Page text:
When Crime Doesn’t Pay

It’s a local tradition: convicts lining up to publish their life story. So why muzzle the guy who faked his way into Harvard?

Illustration by katherine streeter. photographs by  REUTERS/CJ Gunther/Pool/Landov (Rockefeller); AP Photo/ J. Pat Carter (Weeks); AP Photo/Wendy Maeda (wheeler)

Illustration by katherine streeter. photographs by
REUTERS/CJ Gunther/Pool/Landov (Rockefeller); AP Photo/
J. Pat Carter (Weeks); AP Photo/Wendy Maeda (wheeler)

Snooki wrote a book. So did the Situation. Kate, she of plus eight, has done three. Anyone who’s sniffed fame, it seems, is liable to publish these days. That fact apparently weighed heavily on Middlesex Superior Court judge Diane Kottmyer in December, when she sentenced Adam Wheeler, the man who faked his way into Harvard. Kottmyer gave Wheeler 10 years of probation — and prohibited him from profiting from his story.

Fair enough. But why, then, has any mobster who’s ever gotten within 5 feet of Whitey Bulger — Kevin Weeks, Eddie MacKenzie, et cetera — been allowed to cash in with his own tome detailing crimes much more heinous than duping the world’s greatest university?

Restricting a criminal from making money on his story seems like it could violate the First Amendment. And, in fact, the legal reasoning behind Wheeler’s sentence is a bit messy. In a case related to the infamous Son of Sam murders, the U.S. Supreme Court ruled in 1991 that a New York law barring criminals from profiting from their crimes was too broad and therefore unconstitutional. So Massachusetts repealed a similar law on its books. Four years later, though, the state’s Supreme Judicial Court said judges may apply the condition in sentencing, because individual judges dealing with individual cases can be more precise than broadly applied laws are. “Once you’re convicted, there are many types of restrictions that can be imposed on you during your term,” says Jonathan Albano, a First Amendment specialist at Bingham McCutchen.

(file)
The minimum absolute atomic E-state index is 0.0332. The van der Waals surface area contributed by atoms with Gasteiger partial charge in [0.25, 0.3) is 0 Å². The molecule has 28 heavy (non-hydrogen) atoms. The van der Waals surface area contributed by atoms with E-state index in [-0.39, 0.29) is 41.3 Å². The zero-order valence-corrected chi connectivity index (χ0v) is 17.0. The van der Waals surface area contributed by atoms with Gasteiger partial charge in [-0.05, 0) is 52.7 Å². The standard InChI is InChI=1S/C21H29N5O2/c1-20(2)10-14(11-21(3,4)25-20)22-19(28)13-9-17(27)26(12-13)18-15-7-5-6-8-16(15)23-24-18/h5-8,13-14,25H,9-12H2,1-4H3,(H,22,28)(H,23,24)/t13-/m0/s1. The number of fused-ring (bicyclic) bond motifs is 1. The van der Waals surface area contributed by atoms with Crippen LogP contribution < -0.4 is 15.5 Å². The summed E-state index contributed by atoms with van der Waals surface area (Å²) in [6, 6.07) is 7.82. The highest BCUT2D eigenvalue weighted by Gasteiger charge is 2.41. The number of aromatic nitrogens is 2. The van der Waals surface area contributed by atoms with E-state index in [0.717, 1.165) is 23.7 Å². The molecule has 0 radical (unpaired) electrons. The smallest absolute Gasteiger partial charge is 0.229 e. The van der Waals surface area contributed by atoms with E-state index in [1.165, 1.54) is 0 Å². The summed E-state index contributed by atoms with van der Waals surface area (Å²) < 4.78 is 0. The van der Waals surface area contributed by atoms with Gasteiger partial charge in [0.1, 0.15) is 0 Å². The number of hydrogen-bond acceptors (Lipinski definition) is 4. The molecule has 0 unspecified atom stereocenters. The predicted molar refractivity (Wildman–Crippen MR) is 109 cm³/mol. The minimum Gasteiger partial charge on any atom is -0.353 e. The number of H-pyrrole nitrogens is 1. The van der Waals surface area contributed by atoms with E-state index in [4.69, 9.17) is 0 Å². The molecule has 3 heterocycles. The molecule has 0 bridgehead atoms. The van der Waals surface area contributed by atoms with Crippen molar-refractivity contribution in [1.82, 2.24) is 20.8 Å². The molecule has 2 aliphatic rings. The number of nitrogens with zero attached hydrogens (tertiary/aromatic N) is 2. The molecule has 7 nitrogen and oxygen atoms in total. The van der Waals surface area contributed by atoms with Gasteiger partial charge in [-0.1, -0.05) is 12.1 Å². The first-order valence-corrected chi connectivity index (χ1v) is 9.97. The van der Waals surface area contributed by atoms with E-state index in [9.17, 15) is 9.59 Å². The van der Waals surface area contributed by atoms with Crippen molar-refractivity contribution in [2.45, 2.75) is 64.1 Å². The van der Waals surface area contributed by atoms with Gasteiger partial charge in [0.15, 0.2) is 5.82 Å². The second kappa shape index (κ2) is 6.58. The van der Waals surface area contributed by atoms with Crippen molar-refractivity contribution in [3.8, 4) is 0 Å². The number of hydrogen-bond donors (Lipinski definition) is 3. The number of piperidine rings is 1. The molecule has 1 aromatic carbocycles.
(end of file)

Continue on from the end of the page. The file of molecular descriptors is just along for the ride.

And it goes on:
In the end, it comes down to the judge and the prosecutor. The Middlesex DA typically asks that criminals in all high-profile cases be barred from profiting from their stories, says spokeswoman Cara O’Brien. In Suffolk County the policy is similar, though spokesman Jake Wark says such cases are rare. When the Suffolk DA did request that the prohibition be applied to Clark Rockefeller, the wannabe Brahmin who kidnapped his own daughter, the judge denied it. (Judge Kottmyer didn’t respond to calls for comment about Adam Wheeler.)

As for why judges have let mobsters sell their stories, First Amendment lawyer Harvey Silverglate has a theory: “Maybe the judges make the assumption that they can’t write to save themselves,” he says. “It’s probably a form of intellectual profiling. I’m not kidding. I don’t think it occurs to judges that some of these guys might write books about their careers in crime. Whereas it’s perfectly obvious that this Adam Wheeler character is a candidate to write a book.”

Even if Wheeler were allowed to pump out a memoir, Albano figures the faker extraordinaire would have a bigger problem. “Nobody would believe it, anyway.”